On Vachel Lindsay and the Higher Vaudeville

A look today at problematic and pathbreaking poet/performer Vachel Lindsay (1879-1931). Folks of a century ago would be astounded to learn how obscure a figure he has become today. He was a big deal in the early 20th century! There are two points of interest about Lindsay that should appeal to readers of this blog:

First, he wrote the first (or one of the first) books of film criticism, back in the silent days, of course, The Art of the Moving Picture (1915).

But secondly, there is the main trunk of his unique art, which was part poetry, part theatre. He called what he did the “Higher Vaudeville” though I have not yet ascertained whether he ever performed in actual vaudeville theatres. What he did was closer to the kind of stuff that was generally embraced on the Chautauqua Circuit. Lindsay hailed from Springfield, Illinois, part of that mega-wave of great, truly interesting writers who came out of America’s Heartland in the late 19th/ early 20th century (such as Carl Sandburg and Edgar Lee Masters, whose names are often linked with Lindsay’s). Lindsay’s father was a wealthy doctor. Due to family pressure Lindsay trained for medicine as well, but he abandoned those studies after three years. He then traded his scalpels for paintbrushes, studying at the Art Institute of Chicago, as well as the New School.

In 1905, he became a poet. Not just a poet, but a sort of living legend. Like a latter day, Johnny Appleseed he embarked on long distance walking tours of hundreds of miles, selling a pamphlet full of his poems along the way in exchange for food and board. His routes included: Jacksonville, Florida to Kentucky (1906), New York City to Hiram, Ohio, site of his alma mater (1908), and Illinois to New Mexico (1912). In so doing, he truly experienced America as not even Walt Whitman had. In time that became his nickname: the American Troubadour.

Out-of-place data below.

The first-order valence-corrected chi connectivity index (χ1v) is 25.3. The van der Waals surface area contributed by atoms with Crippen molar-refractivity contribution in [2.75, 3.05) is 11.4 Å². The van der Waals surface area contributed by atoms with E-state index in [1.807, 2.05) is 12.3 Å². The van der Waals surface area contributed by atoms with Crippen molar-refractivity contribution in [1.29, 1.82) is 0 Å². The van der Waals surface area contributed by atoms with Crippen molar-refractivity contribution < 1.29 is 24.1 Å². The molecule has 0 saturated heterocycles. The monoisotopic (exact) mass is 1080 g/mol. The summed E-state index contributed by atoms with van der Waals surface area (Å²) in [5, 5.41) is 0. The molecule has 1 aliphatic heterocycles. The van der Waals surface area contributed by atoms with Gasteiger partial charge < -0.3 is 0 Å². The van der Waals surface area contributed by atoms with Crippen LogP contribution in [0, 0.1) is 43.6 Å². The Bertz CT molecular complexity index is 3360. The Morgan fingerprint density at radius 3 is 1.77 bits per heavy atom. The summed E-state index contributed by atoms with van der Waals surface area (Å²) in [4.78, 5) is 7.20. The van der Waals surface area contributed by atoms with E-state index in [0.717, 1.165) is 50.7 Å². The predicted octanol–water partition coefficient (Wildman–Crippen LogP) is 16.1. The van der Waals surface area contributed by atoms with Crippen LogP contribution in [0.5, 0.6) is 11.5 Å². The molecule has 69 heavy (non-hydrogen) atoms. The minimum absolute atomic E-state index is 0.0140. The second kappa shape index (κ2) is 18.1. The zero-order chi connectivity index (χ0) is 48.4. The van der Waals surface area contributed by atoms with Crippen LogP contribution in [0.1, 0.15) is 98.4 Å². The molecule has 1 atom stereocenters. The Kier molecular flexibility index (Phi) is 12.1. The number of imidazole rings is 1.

By the teens Lindsay had developed his theory and technique of the Higher Vaudeville, a way of performing his poetry that mixed elements of jazz and tribal rhythms with the exuberance of the sideshow talker and the evangelical preacher. It was a way of getting back to the roots of theatre in Ancient Greece, which tradition tells us began with Thespis, who was a solo performer. Lindsay’s work was full of MUSIC and SOUND, even on the page, and nonsense syllables and onomatopoeia. No less a figure than Yeats was a fan of his work.

Lindsay’s best known work is “The Congo” (1914). Which brings us to the use of the word “problematic” in our opening sentence. Much of what was intended to be well-meaning homage with regard to race and cultural borrowing can strike the modern reader or auditor as patronizing, or kleptomaniacal, or full on racist today. Lindsay “borrowed” from African and African-American culture, interpreted it after his own fashion, and was also an advocate and supporter of artists like Langston Hughes. It doesn’t always translate well to modern ears, and even in its own time, it had its critics. In this, it shares a lot in common with minstrelsy, which (contrary to popular misconception) wasn’t always practiced with active hatred, but often more as a thoughtless act of appropriation or unreflective insult.

Be that as it may, the story has a sad ending. In 1931, beset with money problems and failing health, Lindsay committed suicide by drinking cleaning solution. He left behind a wife and two children. His populist poetry, designed to be performed (ideally by Lindsay himself), and of little interest to academics in the hyper-literary age of Pound and Eliot, faded into obscurity. Still, Lindsay was one of the early forerunners of what we now know as Performance Art or Spoken Word. There are some recordings of him doing his thing. Some of them are available on Youtube. There are aspects of his art I have tried to emulate on many an occasion, and intend to do again!